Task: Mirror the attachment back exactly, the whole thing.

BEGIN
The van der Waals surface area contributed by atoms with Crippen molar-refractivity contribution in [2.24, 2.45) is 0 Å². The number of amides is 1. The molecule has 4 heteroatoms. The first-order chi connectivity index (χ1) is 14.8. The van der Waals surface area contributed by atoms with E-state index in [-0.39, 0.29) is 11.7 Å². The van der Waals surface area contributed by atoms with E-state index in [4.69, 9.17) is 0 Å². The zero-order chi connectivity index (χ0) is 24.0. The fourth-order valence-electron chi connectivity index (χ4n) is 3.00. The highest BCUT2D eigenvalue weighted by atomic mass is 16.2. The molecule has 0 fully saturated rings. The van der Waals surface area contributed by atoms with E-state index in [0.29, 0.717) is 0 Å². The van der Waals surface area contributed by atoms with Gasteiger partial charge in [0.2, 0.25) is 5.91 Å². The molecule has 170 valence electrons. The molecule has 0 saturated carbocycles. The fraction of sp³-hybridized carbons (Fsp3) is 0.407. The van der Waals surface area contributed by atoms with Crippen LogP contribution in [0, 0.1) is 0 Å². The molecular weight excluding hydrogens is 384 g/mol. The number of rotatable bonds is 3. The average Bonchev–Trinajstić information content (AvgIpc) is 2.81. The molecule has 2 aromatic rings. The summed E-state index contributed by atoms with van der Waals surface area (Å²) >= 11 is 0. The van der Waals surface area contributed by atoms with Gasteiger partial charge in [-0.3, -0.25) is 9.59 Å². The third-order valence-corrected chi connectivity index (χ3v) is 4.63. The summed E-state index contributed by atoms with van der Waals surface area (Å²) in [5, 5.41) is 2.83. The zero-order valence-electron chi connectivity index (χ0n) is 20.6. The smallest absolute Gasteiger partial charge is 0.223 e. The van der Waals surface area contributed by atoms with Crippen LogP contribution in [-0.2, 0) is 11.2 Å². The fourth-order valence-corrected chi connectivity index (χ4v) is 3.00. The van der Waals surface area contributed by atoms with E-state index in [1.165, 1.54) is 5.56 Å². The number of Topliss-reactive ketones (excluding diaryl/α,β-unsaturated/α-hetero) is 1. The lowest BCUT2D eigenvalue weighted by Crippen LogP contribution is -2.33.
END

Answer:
The van der Waals surface area contributed by atoms with Crippen molar-refractivity contribution in [2.24, 2.45) is 0 Å². The number of amides is 1. The molecule has 4 heteroatoms. The first-order chi connectivity index (χ1) is 14.8. The van der Waals surface area contributed by atoms with E-state index in [-0.39, 0.29) is 11.7 Å². The van der Waals surface area contributed by atoms with E-state index in [4.69, 9.17) is 0 Å². The zero-order chi connectivity index (χ0) is 24.0. The fourth-order valence-electron chi connectivity index (χ4n) is 3.00. The highest BCUT2D eigenvalue weighted by atomic mass is 16.2. The molecule has 0 fully saturated rings. The van der Waals surface area contributed by atoms with E-state index in [0.29, 0.717) is 0 Å². The van der Waals surface area contributed by atoms with Gasteiger partial charge in [0.2, 0.25) is 5.91 Å². The molecule has 170 valence electrons. The molecule has 0 saturated carbocycles. The fraction of sp³-hybridized carbons (Fsp3) is 0.407. The van der Waals surface area contributed by atoms with Crippen LogP contribution in [0, 0.1) is 0 Å². The molecular weight excluding hydrogens is 384 g/mol. The number of rotatable bonds is 3. The average Bonchev–Trinajstić information content (AvgIpc) is 2.81. The molecule has 2 aromatic rings. The summed E-state index contributed by atoms with van der Waals surface area (Å²) >= 11 is 0. The van der Waals surface area contributed by atoms with Gasteiger partial charge in [-0.3, -0.25) is 9.59 Å². The third-order valence-corrected chi connectivity index (χ3v) is 4.63. The summed E-state index contributed by atoms with van der Waals surface area (Å²) in [5, 5.41) is 2.83. The zero-order valence-electron chi connectivity index (χ0n) is 20.6. The smallest absolute Gasteiger partial charge is 0.223 e. The van der Waals surface area contributed by atoms with Crippen LogP contribution in [-0.2, 0) is 11.2 Å². The fourth-order valence-corrected chi connectivity index (χ4v) is 3.00. The van der Waals surface area contributed by atoms with E-state index in [1.165, 1.54) is 5.56 Å². The number of Topliss-reactive ketones (excluding diaryl/α,β-unsaturated/α-hetero) is 1. The lowest BCUT2D eigenvalue weighted by Crippen LogP contribution is -2.33.